In 1947, as the British prepared to depart India, the division of the subcontinent on religious lines was set in motion. One of the territories which came under this unfortunate division was Sylhet of East Bengal. To decide the question of staying with the Indian Union or joining the East Pakistan province of the newly formed state of Pakistan, a plebiscite was held. A Muslim majority district, Sylhet voted for accession to East Pakistan. But thanks to efforts of Abdul Matlib Majumdar, an Indian Congress leader, the easternmost subdivision of Karimganj stayed with India while the rest of Sylhet joined East Pakistan.
Post 1947, Karimganj became a part of the district of Cachar in the Indian state of Assam, roughly synonymous with the Barrack river valley. Due to its history, and in contrast with the rest of Assam state, Cachar had an overwhelmingly Bengali speaking population – almost equally split by the two major religions: Hinduism and Islam. By the early 1950s, East Pakistan was on the boil with the Bengali speaking populace up in arms against the West Pakistani administration’s diktat of imposing Urdu as the official language of all Pakistan. The embers of that fire also spread to Barak Valley.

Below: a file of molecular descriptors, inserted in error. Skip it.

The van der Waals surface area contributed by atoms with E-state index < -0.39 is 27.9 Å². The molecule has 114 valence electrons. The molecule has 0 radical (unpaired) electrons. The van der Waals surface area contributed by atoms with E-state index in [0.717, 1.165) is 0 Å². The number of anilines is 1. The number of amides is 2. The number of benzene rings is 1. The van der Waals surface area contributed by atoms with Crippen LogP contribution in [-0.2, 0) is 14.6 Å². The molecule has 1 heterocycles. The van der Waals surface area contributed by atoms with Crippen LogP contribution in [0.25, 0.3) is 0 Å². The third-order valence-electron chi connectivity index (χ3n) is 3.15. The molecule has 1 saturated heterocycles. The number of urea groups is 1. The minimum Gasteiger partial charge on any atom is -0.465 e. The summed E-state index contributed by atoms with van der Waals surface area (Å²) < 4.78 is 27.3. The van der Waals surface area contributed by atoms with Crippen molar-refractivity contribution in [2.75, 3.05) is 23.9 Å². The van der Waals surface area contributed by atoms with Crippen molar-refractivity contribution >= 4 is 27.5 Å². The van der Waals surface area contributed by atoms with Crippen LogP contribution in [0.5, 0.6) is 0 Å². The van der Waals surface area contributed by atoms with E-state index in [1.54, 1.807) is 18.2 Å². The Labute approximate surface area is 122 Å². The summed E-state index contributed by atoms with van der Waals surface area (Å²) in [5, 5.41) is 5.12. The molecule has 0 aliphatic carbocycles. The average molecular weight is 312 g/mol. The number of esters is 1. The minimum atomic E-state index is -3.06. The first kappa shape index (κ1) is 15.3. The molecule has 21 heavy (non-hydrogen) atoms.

In April, 1956, at a meeting of the Assam Pradesh Congress Committee, a resolution was adopted to introduce Assamese as the only official state language of Assam. It led to disquiet in the Barak valley region. By October, a bill to the above effect was tabled in the assembly and was passed in the same month. Protests now erupted across Cachar district with an almost 80% Bengali speaking population.
This decision by the Assam Congress govt. was in stark contrast to the Language based State Reorganization committee decision of 1956 which had clearly stated that a state could adopt a single official language only if more than 70% of a state’s inhabitants spoke only that language. This was not the case in Assam but the state govt. decided to go ahead with it.
In February, 1961, the Cachar Gana Sangram Parishad (Peoples’ Resistance Committee) was formed. The Parishad now took the lead in organizing protests across the Barak valley. In April, it was decided to launch a 2-week long peaceful protest march across the district. At the culmination of this protest march, Rathindranath Sen, a leading figure of the resistance movement, declared that if the state govt. did not acknowledge Bengali as an official language of the state, a mass hartal (strike) and non-violent Satyagraha would be launched. The date decided was 19th May.
The night before D-Day, the state struck at the resistance with all major Parishad leaders arrested and thrown behind bars. A week earlier, soldiers of Assam Rifles, Madras Regiment and the CRPF had marched into Silchar station.
As dawn broke on 19th May, despite having lost their leaders, the protest begun in earnest. Pickets were placed in front of govt. offices, courts and railway stations. At Silchar station (known as Tarapur back then), not a single ticket was sold for the 5:40 AM morning train. Despite the protests remaining peaceful, lathi charge by govt. forces at several places left more than 200 injured.